One submitter noted that some of the biggest risks to the security of communities in New Zealand include poverty and inadequate access to mental health support.  They felt that a mental health strategy should be prioritised and that related mental health services should be adequately funded.  Another submitter stated that students want facilities for community development and communal counselling to help them in their struggles with identity and mental health.


One person suggested that strategies could be supported by something like the Responding to Racism Guide, used in Ireland, which is a comprehensive toolkit for education and reporting of racism.  A tool like that could serve educational purposes.  It could also be used as a guide to develop healthy intercultural practices and the de-normalisation of racist abuse and lesser forms of aggression.  The submitter believed that this could be an effective educational and awareness tool to understand the harm and deeper consequences of racism. 


The concept of a new agency and/or reference group was raised in slightly different ways by submitters.  One submitter believed there is a need for a designated lead government agency that connects at central and local government level.  The submitter also advocated an independent and non-religiously affiliated agency, which would link religious communities and interfaith groups with the government, at local and national levels.

Alternatively, a national religious committee could be established with representatives of the major faith groups led by an independent chair to provide a formal link and communication between religious communities and between them and government (along the lines of the successful, tried and tested Scottish model).

– Academic


Another submitter recommended a cross-government working group (which previously existed) be reinstated to work with a Muslim Sector Advisory Group.  This would develop a cross-government plan to deliver urgent services to New Zealand Muslim communities in the areas of youth services, education, employment, health and welfare.  The submitter believed that there should be a corresponding contribution of funding, with the working group and the Muslim Sector Advisory Group jointly making decisions on funding allocation.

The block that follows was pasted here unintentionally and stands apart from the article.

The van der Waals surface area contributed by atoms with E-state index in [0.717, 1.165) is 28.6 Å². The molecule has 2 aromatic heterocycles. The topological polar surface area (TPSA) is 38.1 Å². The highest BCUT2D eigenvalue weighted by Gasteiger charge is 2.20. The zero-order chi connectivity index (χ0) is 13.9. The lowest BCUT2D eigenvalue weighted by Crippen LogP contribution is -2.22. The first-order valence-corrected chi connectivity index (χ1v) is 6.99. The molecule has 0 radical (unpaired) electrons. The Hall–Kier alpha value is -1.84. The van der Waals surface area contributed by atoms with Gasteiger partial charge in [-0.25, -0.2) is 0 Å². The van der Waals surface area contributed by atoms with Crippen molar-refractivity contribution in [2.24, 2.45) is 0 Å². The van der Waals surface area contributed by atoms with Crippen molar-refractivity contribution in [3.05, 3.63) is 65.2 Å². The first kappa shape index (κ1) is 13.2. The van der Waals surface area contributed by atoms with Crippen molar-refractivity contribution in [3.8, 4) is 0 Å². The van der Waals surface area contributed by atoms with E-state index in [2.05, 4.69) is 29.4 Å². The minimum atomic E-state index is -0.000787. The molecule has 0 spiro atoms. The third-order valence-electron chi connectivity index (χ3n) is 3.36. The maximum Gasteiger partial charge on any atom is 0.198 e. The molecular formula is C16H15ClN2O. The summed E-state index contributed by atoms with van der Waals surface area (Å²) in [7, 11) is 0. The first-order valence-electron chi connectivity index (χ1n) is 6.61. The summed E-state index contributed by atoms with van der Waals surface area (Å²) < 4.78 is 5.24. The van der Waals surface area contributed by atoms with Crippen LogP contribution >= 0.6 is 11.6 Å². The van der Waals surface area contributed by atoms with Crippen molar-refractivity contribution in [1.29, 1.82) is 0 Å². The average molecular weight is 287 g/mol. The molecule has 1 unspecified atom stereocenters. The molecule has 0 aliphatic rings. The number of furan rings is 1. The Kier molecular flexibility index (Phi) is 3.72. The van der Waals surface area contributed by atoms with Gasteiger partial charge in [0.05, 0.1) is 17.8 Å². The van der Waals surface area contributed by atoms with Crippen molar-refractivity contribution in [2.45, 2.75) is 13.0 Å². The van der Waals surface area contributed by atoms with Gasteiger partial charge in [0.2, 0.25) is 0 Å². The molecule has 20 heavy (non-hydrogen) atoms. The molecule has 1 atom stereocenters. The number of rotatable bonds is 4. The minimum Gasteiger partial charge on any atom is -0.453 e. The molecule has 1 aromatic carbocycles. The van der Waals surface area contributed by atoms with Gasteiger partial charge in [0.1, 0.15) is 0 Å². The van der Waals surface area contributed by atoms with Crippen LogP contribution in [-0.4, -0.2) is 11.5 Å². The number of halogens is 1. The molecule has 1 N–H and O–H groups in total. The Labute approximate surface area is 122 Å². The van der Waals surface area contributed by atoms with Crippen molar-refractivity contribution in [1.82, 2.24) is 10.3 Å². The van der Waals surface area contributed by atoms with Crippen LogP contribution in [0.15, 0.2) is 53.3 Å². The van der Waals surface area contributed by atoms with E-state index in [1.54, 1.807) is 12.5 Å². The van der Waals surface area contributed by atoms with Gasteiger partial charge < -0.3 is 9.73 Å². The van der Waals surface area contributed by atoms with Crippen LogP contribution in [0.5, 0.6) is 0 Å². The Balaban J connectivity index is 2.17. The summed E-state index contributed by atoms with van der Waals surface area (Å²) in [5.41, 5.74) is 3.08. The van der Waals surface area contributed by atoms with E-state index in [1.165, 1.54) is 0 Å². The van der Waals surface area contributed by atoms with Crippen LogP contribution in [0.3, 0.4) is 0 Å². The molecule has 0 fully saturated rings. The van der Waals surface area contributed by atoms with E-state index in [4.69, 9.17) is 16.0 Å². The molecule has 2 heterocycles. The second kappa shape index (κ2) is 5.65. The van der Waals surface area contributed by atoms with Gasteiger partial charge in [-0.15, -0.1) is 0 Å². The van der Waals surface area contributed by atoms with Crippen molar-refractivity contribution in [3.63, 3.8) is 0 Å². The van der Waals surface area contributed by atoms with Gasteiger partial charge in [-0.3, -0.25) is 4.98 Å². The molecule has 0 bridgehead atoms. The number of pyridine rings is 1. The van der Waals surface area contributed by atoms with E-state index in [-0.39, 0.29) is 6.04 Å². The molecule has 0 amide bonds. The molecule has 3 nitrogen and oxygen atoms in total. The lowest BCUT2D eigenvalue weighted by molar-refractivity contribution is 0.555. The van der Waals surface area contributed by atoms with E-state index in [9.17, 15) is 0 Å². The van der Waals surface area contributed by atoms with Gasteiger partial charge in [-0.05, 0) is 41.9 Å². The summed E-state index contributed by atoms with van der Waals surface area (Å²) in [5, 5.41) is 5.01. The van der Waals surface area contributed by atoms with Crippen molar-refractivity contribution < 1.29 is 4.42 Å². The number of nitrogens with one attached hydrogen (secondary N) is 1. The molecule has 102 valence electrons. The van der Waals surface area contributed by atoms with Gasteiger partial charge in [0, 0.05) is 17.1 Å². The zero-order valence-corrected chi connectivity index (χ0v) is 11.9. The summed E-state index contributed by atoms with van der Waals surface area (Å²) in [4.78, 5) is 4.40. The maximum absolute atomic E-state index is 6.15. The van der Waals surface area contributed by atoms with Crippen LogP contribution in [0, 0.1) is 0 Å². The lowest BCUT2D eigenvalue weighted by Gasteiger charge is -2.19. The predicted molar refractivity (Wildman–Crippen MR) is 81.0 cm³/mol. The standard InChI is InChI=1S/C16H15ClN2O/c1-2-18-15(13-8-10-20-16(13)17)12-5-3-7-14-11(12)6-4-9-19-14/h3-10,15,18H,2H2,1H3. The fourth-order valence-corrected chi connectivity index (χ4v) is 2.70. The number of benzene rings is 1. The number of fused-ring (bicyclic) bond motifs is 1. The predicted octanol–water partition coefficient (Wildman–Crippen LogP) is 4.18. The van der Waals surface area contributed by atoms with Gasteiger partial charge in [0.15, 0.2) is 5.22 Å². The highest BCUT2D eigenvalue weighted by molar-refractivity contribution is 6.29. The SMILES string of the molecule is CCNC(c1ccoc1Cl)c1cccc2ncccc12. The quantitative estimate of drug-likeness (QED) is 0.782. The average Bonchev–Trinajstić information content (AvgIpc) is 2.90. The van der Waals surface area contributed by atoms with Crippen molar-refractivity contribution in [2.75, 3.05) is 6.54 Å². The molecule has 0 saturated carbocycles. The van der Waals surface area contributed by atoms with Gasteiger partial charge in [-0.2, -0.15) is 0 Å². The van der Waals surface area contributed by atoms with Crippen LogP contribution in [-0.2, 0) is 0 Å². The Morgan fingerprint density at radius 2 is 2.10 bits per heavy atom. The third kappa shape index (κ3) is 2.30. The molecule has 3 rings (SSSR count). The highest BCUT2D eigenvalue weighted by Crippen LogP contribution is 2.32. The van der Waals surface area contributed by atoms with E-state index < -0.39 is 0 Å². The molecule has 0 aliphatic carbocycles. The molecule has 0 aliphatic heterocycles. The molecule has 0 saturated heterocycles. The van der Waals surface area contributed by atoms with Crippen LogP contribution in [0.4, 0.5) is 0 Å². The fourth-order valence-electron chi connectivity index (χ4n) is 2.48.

One submitter believed that Public sector chief executives should be made accountable, through strengthened good employer provisions, for creating and maintaining truly inclusive workplaces.  The submitter suggested that the then State Services Commission should develop a range of tools.  These could include guidelines on how to reorient towards a human rights compliant culture in policy and project development.


Some submitters suggested that the Office of Ethnic Communities was floundering and that significant changes were required.   One submitter suggested that the Office of Ethnic Communities should sit under another department that has shared goals, such as the Ministry of Business, Innovation and Employment or the Ministry of Social Development.  They suggested different ways that the Office of Ethnic Communities could “get back on track”.  These suggestions included that the Office of Ethnic Communities should:

  1. redefine its functions;
  2. better understand and respond to the needs of ethnic communities;
  3. review what is working and what is not, as well as looking at what is already being resourced elsewhere and put in place a more strategic work programme focused on improving the wellbeing of ethnic communities; and
  4. develop a data analysis capacity and capability and become a centre of excellence.


The Office of Ethnic Communities should be a full government department, according to some submitters.  An alternative suggested by one submitter was that at the very least, its Director should report directly to the Chief Executive of the Department of Internal Affairs.  Another submitter also believed, given the strategic gravity of our diverse population and changing demographics, that there should be a Strategic Advisor for Ethnic Communities role in the Department of the Prime Minister and Cabinet.  One submitter suggested that a Religious Reference Group be established to advise the government and local authorities.